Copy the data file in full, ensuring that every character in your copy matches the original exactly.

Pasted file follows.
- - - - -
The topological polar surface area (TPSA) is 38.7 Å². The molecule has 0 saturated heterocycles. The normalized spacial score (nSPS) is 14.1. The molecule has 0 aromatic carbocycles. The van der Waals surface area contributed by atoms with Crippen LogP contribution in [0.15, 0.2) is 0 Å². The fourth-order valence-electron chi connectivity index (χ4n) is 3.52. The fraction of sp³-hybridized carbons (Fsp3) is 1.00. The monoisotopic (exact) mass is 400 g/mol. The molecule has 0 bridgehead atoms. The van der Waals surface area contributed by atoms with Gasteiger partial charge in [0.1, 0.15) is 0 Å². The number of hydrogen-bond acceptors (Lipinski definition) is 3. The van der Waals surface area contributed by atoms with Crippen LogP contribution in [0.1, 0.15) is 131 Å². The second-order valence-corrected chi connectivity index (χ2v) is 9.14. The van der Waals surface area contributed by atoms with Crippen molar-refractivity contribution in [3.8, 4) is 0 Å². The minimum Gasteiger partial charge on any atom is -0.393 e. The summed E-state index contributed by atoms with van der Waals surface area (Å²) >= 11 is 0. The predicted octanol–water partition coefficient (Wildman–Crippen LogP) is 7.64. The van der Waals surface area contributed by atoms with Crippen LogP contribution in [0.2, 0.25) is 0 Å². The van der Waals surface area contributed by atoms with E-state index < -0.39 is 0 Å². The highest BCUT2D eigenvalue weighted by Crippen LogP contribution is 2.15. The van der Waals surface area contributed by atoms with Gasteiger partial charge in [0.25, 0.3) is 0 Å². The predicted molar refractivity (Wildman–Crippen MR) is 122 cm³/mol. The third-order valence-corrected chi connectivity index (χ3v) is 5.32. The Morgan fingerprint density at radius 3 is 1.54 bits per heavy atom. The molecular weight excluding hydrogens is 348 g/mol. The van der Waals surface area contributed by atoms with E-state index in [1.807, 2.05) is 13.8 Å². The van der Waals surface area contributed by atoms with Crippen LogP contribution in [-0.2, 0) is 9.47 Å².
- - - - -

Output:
The topological polar surface area (TPSA) is 38.7 Å². The molecule has 0 saturated heterocycles. The normalized spacial score (nSPS) is 14.1. The molecule has 0 aromatic carbocycles. The van der Waals surface area contributed by atoms with Crippen LogP contribution in [0.15, 0.2) is 0 Å². The fourth-order valence-electron chi connectivity index (χ4n) is 3.52. The fraction of sp³-hybridized carbons (Fsp3) is 1.00. The monoisotopic (exact) mass is 400 g/mol. The molecule has 0 bridgehead atoms. The van der Waals surface area contributed by atoms with Gasteiger partial charge in [0.1, 0.15) is 0 Å². The number of hydrogen-bond acceptors (Lipinski definition) is 3. The van der Waals surface area contributed by atoms with Crippen LogP contribution in [0.1, 0.15) is 131 Å². The second-order valence-corrected chi connectivity index (χ2v) is 9.14. The van der Waals surface area contributed by atoms with Crippen molar-refractivity contribution in [3.8, 4) is 0 Å². The minimum Gasteiger partial charge on any atom is -0.393 e. The summed E-state index contributed by atoms with van der Waals surface area (Å²) >= 11 is 0. The predicted octanol–water partition coefficient (Wildman–Crippen LogP) is 7.64. The van der Waals surface area contributed by atoms with Crippen LogP contribution in [0.2, 0.25) is 0 Å². The van der Waals surface area contributed by atoms with E-state index < -0.39 is 0 Å². The highest BCUT2D eigenvalue weighted by Crippen LogP contribution is 2.15. The van der Waals surface area contributed by atoms with Gasteiger partial charge in [0.25, 0.3) is 0 Å². The predicted molar refractivity (Wildman–Crippen MR) is 122 cm³/mol. The third-order valence-corrected chi connectivity index (χ3v) is 5.32. The Morgan fingerprint density at radius 3 is 1.54 bits per heavy atom. The molecular weight excluding hydrogens is 348 g/mol. The van der Waals surface area contributed by atoms with E-state index in [1.807, 2.05) is 13.8 Å². The van der Waals surface area contributed by atoms with Crippen LogP contribution in [-0.2, 0) is 9.47 Å².